Swiss director Jela Hasler’s first fiction film “On Solid Ground,” one of the shorts to have been selected for Cannes’ sidebar Critics’ Week, charts the micro aggressions experienced by a woman living in a city, following her peaceful morning swim.
While some of the incidents could be read as minor annoyances, a more dangerous encounter that occurs toward the end of the film, which renders the protagonist powerless and angry, invites the viewer to re-examine these earlier incidents.
“The idea started with a feeling of frustration and wanting to escape but not being able to. I developed it further to make it about a woman being continually harassed which leads to this feeling of wanting to defend herself – but not really being aware, at least to begin with, of what she is defending herself against,” Hasler explained.
The director is a graduate of photography from the University of Zurich and of cinema from the Lucerne School of Art and Design, and she first hit the festival circuit in 2015 with her dialogue-free documentary short “The Meadow,” which premiered at Locarno before going on to screen at IDFA and HotDocs.
Like her most recent work, “The Meadow” starts in a seemingly peaceful place, with cows grazing on dry, baron landscape, but as the film progresses it becomes clear that the field is on the edge of a warzone.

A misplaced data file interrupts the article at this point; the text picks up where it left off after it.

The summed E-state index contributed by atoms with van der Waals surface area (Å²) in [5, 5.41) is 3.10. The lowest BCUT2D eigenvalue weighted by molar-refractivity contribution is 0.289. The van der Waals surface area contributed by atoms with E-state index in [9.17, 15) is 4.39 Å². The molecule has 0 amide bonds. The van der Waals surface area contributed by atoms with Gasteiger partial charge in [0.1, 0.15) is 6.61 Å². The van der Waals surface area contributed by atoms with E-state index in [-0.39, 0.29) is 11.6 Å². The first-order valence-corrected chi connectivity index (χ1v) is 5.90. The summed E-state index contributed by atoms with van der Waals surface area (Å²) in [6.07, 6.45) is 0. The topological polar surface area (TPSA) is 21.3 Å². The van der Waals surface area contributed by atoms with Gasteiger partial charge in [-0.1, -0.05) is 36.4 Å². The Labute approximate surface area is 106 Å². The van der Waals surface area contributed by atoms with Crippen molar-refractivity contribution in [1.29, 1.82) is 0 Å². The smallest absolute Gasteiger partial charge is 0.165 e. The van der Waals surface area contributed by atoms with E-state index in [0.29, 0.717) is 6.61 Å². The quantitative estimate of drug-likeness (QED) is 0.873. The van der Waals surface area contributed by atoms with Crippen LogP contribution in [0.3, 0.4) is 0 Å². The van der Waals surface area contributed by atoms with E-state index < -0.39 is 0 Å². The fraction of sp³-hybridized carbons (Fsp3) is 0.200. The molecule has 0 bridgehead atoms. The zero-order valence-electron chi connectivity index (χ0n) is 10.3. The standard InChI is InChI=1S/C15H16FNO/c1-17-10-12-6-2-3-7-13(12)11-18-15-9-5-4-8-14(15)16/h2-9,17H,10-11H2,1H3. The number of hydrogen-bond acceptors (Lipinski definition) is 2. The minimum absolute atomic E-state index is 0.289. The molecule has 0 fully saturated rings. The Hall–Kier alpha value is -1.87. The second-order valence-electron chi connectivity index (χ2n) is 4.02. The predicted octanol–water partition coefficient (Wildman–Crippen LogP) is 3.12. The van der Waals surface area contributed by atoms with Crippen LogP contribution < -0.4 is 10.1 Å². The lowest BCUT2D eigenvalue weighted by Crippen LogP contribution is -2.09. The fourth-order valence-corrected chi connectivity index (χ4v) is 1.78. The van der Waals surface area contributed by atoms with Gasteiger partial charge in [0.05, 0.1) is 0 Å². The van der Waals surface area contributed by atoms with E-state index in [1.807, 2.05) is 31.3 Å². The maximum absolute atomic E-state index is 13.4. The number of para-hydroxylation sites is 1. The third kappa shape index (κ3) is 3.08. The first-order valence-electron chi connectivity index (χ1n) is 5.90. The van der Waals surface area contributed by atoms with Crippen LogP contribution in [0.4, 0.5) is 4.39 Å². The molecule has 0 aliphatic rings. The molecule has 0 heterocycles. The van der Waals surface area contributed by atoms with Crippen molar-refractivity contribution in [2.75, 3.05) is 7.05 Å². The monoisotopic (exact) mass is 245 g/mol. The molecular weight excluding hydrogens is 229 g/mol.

While the film was set near the Israeli Syrian border, Hasler adds that it could represent any such area of conflict.
The one feature that she believes ties these two shorts together is the power of observation. “The reason I’m so interest in documentary is to make observations and with ‘On Solid Ground’ I found a way of doing this through fiction,” she added.
Her Cannes-nominated short was developed last spring and filmed last September in Switzerland at a time when there were fewer restrictions, but Hasler made a decision to keep her characters in masks for a scene filmed aboard a public bus.
“We thought about applying for a special permit to remove the masks – but it’s clearly just set in this time. I didn’t want to make a film about the pandemic but it’s clear that it’s there,” she said.
The short was made through Swiss production company Langfilm with Olivier Zobrist, whom Hasler had worked previously as a creative director on a short film project the company produced in 2019.
Hasler also received support from Swiss broadcaster SRF (the film will have a broadcast premiere after its festival circuit) with further finance coming from a regional funder and the benevolent fund Migros Kulturprozent set up by Swiss supermarket chain Migros, which donates a percentage of its revenues to national arts and culture projects.
World sales are being handled by Short Film Agency Hamburg, while festival distribution is through Netherlands short film distributor Kapitein Kort.
Next up for Hasler is a switch back to factual with “Les Nouvelles Eves” (“The New Eves”) a feature-length documentary co-directed by a collective of filmmakers comprising of Anna Thommen, Wendy Pillonel, Camille Budin and Annie Gisler.
The film, which about to enter post-production, examines what it means to be a woman living in Switzerland a year on from the country’s national women’s strike in 2019.